Wednesday, June 7, 2017

Inuujaq School Spring Camp 2017

When I came back from Operation Spring Fix on Sunday, there was no need to unpack because I would be heading out on the land on Monday, May 29 for Inuujaq School’s annual Spring Camp.  I used what little time I had to shower, launder my dirty clothes, and decide what equipment to bring.  The high school classes go out first to set up camp and the remaining classes visit the campsite on scheduled days throughout the week.  High school students are the only students who overnight at the camp site.
My duties as a commanding officer of the local cadet corps prevented me from being on the Spring Camp Committee this year.  The committee chose a different location, one that was closer to Arctic Bay, because everyone wanted a change of scenery.  A schedule was drawn up, elders & skidoo drivers were hired, and food & gas were purchased.  Everyone & everything were ready to go Monday morning.
I walked into the school that day dressed much differently than normal.  I wasn’t wearing my formal attire because they wouldn’t keep me warm.  Instead, I was wearing “regular clothes” as my students would say.  Think turtleneck, t-shirt, sweatpants, and warm socks.  I left my shotgun at home because the elders were only permitted to carry lethal protection.  However, I would be bringing my machete and niksik. 

The high school students carried camping equipment and boxes of food to the convoy out on the ice.  The weather was warm and the skies were clear.  I drove up to the convoy on my Skidoo Expedition 550F and waited for the signal to go.  A couple of students came over to check out my skidoo and asked me if I was selling it anytime soon.  I replied that I wasn’t.  My first vehicle is still going strong even after my recent tip over in April.  The three-year anniversary of its purchase will be in October of this year.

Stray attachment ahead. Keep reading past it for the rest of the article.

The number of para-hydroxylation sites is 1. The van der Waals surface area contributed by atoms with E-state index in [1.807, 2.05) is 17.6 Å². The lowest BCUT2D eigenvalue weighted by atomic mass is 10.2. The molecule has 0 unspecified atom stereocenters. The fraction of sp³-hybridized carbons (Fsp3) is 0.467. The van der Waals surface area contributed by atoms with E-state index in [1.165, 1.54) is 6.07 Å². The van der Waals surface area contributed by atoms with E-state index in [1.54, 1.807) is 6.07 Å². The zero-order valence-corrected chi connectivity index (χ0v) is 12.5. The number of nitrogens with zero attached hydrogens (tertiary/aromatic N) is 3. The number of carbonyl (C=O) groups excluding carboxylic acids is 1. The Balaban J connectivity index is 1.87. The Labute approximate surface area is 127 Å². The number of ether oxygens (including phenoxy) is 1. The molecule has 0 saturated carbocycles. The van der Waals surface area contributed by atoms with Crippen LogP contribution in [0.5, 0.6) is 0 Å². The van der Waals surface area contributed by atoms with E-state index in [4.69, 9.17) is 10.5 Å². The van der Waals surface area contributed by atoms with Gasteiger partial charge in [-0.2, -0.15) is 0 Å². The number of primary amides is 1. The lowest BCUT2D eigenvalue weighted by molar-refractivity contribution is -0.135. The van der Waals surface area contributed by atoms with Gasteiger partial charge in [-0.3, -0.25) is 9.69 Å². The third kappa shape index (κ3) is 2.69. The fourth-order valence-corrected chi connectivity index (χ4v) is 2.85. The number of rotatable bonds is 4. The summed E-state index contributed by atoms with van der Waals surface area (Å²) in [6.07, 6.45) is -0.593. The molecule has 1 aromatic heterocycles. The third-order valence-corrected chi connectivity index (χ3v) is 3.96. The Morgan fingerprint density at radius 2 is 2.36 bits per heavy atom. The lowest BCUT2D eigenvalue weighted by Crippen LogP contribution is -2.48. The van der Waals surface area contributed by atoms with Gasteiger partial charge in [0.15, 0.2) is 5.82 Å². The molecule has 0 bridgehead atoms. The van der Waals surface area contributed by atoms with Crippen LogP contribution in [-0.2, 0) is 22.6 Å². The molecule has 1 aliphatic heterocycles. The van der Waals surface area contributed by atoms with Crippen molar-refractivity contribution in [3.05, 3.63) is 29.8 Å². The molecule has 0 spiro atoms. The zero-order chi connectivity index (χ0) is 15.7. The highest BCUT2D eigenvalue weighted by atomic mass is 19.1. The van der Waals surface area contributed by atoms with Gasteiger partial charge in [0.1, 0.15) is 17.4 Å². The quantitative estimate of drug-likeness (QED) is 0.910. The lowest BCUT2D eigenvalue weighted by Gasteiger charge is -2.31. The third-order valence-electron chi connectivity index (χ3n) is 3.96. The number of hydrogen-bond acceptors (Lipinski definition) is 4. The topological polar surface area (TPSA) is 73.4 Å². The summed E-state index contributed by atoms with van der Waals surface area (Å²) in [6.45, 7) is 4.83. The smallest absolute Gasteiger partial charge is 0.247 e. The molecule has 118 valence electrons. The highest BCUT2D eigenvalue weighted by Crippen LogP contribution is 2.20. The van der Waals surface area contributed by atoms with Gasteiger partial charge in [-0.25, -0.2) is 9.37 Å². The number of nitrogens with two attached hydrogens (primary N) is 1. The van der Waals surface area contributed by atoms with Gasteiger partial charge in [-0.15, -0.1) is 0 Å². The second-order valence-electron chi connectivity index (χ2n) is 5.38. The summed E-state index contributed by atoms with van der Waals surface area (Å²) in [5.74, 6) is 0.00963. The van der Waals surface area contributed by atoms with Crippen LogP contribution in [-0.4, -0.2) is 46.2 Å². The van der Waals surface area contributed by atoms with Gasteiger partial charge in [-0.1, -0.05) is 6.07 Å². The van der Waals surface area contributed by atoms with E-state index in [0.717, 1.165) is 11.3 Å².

Which skidoo is mine?
The convoy left at 10am.  I wasn’t pulling a qamutik (sled), so I followed the elders at a slow pace.  I could have easily passed them but I didn’t know the location of the camp site.  We drove towards last year’s camp site but turned left and entered a small hidden bay.  The skidoos pulling the qamutiks stopped near the rocky landscape.  I parked my skidoo in the middle of the frozen bay and walked to where everyone was assembling.  I turned around and noticed four other skidoos parked next to my machine.  A makeshift skidoo parking lot had just been created.

Joeli explaining what needs to be done to set up camp.

Joeli, Inuujaq School’s shop teacher, was in charge.  Everyone gathered around him for a briefing.  He explained: the boundaries of the camp, where the tents needed to be pitched, where the food would be stored, and the schedule for the day.  The students were divided into groups led by elders.  Everyone was dismissed and the camp site began to take shape.

The qamutiks were emptied of tents, flattened cardboard boxes, mattresses, and food.  The tents were set up near the edge of the bay but not too close.  There was an unlimited amount of rocks to use as anchors for the tents.  The flattened cardboard boxes were placed inside the tents, creating a softer surface to walk on.  Mattresses & sleeping bags went on top of the cardboard.  The food supplies were moved into two designated tents.  I stood back and photographed everyone at work.  I wanted to help but I felt that sometimes, having too many people working on one task can be a hindrance.  The camp was “up-and-running” by noon.

For lunch we had fresh fruit, Chinese noodles, and hot dogs.  Most of the high school students sat at the two picnic tables that were brought over to the camp site last week.  They were constructed by the high school shop class.  Elders sat around the tents eating and drinking tea.  I mostly “hovered” around the area, snapping photos.

Pauloosie Enoogoo
Pauloosie Enoogoo instructing high
school students.
Everyone went seal hunting after lunch.  The skidoos & qamutiks, full of high school students and several Inuujaq School staff, left the hidden bay and moved southeast over a vast open area of thick ice.  The convoy came to a stop near some snowdrifts and assembled in a circle.  An elder & experienced hunter by the name of Pauloosie Enoogoo, gave a lesson on how to locate seal holes, lay traps, and how to catch seals once they surface for air.  He instructed in Inuktitut and I filmed his entire lesson.  I could sort of understand what he was saying just by interpreting his body language.  I would have to find someone to help me put in the correct English subtitles in the video.  His instructions may one day save my life if I ever become stranded out on the land and need to hunt seals for food.